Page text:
The so-called Rot-Helvetia was founded in Zurich in 1865 as a section of the Swiss Student Union Helvetia . She wanted to introduce unconditional satisfaction as an association principle. When she failed, she left the Central Association in 1874 and founded Blau-Helvetia on July 24, 1874 . The members tending towards the corps studenthood applied to Tigurinia on January 17, 1878 for renunciation. The others remained “connected”. The corps took on the color white-red-blue with light blue caps. Since Tigurinia appealed against the blue hat, Helvetia decided on light green-gold-red with light green hats. February 15, 1878 was set as the foundation day. On June 1, 1878, Grün-Helvetia was accepted into the KSCV. She became friends with Rhenania Bern (SS 1878), Suevia Strasbourg (WS 1879/80) and Rhenania Freiburg (WS 1881/82). She also had multi-band men with Suevia Tübingen , Thuringia Jena , Suevia Munich , Brunsviga Munich , Isaria and Makaria Munich . After Tigurinias first suspension, Grün-Helvetia received SC rights from the oKC in 1884. Because of an unpleasant mensur, Helvetia and Tigurinia were dissolved by the Zurich governor's office on March 13, 1882. Tigurinia operated as Teutonia for one semester, Helvetia as Hansea until the summer semester of 1883.

According to the Kösener corps lists 1930 (No. 144), Grün-Helvetia had 30 members. In addition to Swiss, there were Germans, a Pole, a Turk, an American, an Argentine and an Englishman. Graduations were fought in Zurich, Bern, Basel, Adliswil, Ermatingen, Baden, Amriswil and Illnau. Since the spring of 1884, cramming was no longer in Zurich, but "in the Reich", in Strasbourg, Heidelberg, Freiburg im Breisgau, Tübingen, Munich and Würzburg. Of 155 documented lengths, 74 went against Tigurinia and 16 against Zähringia Bern. Expensive fraternity groups, quarrels and poor offspring afflicted the corps. In February 1884 placed under the curatorship of the old men and inactive, the Corpsburschenconvent decided on February 15, 1885 the suspension, which was confirmed on May 2, 1885. No attempt at reconstitution was ever made. Grün-Helveter were Albert Dubler , Halil Edhem-Bey , Carl Mayer von Mayerfels , Heinrich Morf and Alfred von Planta . The corps' archival material (log books, timepiece book, etc.) are located in the State Archives of the Canton of Bern (SVSt archive). The coat of arms of the Green Helvetia hangs on the pub of the Swiss Helvetia Zurich. Samuel Mühlberg gives an insight into the fencing life of Grün-Helvetia.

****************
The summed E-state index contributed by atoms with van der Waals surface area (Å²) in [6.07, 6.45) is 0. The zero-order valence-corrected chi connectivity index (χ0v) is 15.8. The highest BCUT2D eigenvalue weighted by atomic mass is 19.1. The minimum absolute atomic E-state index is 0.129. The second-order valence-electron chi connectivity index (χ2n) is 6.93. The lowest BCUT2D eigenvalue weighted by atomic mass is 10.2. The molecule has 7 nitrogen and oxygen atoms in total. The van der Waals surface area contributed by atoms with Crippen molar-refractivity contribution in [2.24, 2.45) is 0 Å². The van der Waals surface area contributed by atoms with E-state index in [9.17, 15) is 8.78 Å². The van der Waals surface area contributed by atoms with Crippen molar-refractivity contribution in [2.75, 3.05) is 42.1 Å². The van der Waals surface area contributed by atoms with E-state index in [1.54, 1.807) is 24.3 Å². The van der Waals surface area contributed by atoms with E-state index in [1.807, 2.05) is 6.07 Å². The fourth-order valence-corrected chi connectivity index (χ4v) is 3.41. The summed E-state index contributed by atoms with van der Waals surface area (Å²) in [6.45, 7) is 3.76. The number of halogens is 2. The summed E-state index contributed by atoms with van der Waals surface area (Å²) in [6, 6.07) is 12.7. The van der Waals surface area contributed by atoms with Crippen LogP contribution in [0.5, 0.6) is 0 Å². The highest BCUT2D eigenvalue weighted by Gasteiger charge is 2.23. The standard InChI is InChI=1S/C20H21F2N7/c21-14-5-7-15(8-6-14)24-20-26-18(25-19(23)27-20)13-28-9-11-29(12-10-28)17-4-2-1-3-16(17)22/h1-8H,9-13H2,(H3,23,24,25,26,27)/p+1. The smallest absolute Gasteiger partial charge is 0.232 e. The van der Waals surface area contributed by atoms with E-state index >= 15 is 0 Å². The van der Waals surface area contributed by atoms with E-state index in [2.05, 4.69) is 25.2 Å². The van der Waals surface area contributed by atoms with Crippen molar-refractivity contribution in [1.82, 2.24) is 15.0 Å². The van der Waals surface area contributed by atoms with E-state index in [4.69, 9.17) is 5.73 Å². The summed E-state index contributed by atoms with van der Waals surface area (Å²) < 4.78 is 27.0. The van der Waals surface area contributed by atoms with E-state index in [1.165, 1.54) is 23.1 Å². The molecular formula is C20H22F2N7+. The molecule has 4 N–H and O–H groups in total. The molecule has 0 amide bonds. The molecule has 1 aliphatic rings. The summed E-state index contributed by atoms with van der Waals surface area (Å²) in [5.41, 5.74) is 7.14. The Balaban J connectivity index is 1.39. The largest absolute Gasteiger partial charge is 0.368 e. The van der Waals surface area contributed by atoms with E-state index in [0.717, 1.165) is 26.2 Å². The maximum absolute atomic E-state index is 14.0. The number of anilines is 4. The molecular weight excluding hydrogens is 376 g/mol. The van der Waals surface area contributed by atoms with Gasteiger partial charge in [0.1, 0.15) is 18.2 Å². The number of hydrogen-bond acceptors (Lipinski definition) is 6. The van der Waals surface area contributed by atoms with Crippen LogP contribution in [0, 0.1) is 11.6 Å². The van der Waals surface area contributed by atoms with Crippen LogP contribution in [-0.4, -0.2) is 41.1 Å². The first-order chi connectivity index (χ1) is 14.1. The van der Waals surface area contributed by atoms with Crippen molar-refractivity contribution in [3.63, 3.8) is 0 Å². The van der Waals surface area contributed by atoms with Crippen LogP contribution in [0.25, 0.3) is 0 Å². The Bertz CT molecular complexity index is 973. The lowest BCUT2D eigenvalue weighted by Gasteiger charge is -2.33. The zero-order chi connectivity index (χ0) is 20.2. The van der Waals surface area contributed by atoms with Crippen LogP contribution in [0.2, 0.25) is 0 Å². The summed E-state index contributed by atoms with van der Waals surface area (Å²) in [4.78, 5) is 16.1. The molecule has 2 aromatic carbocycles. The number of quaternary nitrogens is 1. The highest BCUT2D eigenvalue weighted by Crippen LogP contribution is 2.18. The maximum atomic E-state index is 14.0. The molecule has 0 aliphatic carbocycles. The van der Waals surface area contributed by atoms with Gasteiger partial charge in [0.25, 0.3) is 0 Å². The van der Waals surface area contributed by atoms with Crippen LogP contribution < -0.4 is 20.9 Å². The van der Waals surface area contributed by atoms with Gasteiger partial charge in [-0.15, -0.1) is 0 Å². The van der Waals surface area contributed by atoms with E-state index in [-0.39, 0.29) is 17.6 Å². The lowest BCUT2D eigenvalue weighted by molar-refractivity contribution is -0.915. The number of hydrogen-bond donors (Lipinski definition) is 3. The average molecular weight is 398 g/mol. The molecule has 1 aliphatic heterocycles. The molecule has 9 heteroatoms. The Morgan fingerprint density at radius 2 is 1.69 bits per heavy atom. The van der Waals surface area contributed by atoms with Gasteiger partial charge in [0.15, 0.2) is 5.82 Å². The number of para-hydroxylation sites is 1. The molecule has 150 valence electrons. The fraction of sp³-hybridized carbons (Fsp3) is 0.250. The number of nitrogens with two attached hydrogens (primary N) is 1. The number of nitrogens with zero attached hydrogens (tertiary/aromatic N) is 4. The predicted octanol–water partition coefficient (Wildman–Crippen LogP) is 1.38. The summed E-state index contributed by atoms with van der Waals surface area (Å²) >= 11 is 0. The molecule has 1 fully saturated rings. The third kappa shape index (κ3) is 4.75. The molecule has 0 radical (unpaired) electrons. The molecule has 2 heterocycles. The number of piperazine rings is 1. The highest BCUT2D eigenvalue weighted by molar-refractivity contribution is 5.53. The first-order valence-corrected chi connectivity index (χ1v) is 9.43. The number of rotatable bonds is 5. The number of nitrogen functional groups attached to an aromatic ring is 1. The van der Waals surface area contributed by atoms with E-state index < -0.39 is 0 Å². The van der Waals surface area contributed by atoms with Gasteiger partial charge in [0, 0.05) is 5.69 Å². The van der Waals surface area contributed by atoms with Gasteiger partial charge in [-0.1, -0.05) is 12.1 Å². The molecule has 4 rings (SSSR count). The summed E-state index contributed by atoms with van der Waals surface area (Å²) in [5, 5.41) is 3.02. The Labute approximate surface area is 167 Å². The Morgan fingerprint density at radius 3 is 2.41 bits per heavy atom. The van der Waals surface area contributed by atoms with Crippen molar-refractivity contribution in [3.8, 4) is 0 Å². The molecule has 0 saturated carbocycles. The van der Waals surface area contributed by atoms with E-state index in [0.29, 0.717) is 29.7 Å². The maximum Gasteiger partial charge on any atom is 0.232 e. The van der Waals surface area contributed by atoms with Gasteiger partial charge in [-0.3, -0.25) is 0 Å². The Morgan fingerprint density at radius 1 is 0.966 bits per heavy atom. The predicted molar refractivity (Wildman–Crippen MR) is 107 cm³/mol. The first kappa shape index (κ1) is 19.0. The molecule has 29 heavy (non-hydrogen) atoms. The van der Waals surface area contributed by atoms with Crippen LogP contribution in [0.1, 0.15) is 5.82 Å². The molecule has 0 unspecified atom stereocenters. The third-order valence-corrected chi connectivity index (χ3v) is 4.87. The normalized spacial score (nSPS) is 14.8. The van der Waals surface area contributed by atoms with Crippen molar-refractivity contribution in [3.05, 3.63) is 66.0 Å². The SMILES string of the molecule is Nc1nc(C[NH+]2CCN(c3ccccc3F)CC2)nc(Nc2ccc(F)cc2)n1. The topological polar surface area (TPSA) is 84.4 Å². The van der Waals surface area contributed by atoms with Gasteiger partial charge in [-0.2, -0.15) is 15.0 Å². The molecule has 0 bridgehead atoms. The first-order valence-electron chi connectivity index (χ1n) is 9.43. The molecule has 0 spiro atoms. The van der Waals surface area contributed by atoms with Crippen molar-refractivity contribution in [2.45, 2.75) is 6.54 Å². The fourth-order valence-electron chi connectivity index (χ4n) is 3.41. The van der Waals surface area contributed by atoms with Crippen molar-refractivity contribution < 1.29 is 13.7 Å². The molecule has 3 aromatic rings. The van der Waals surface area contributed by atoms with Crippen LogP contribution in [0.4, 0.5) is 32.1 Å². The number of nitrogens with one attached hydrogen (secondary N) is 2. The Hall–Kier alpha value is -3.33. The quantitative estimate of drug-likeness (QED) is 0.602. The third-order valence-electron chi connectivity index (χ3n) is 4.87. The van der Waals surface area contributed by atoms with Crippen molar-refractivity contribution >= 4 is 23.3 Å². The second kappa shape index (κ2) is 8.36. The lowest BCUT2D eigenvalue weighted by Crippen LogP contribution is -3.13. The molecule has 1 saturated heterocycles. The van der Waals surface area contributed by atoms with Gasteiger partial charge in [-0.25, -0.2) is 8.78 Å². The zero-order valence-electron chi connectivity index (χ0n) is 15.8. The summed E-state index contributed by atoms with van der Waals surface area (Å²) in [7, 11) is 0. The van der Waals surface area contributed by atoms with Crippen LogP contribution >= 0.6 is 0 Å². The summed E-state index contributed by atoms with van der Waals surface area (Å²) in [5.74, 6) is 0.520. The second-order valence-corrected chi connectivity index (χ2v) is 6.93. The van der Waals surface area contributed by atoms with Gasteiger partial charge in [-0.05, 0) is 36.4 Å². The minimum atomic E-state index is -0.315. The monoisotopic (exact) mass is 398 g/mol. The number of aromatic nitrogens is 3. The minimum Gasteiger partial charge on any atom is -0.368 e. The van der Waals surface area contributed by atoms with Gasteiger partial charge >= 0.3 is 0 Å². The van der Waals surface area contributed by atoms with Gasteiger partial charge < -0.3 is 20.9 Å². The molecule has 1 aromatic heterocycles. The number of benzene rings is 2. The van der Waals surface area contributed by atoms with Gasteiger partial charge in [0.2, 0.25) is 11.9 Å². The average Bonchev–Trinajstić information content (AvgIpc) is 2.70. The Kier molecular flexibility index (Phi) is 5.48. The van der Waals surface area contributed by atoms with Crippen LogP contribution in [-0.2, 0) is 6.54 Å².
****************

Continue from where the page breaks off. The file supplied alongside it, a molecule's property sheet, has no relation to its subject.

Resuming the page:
Tigurinia II (2007)

Jewish connections and associations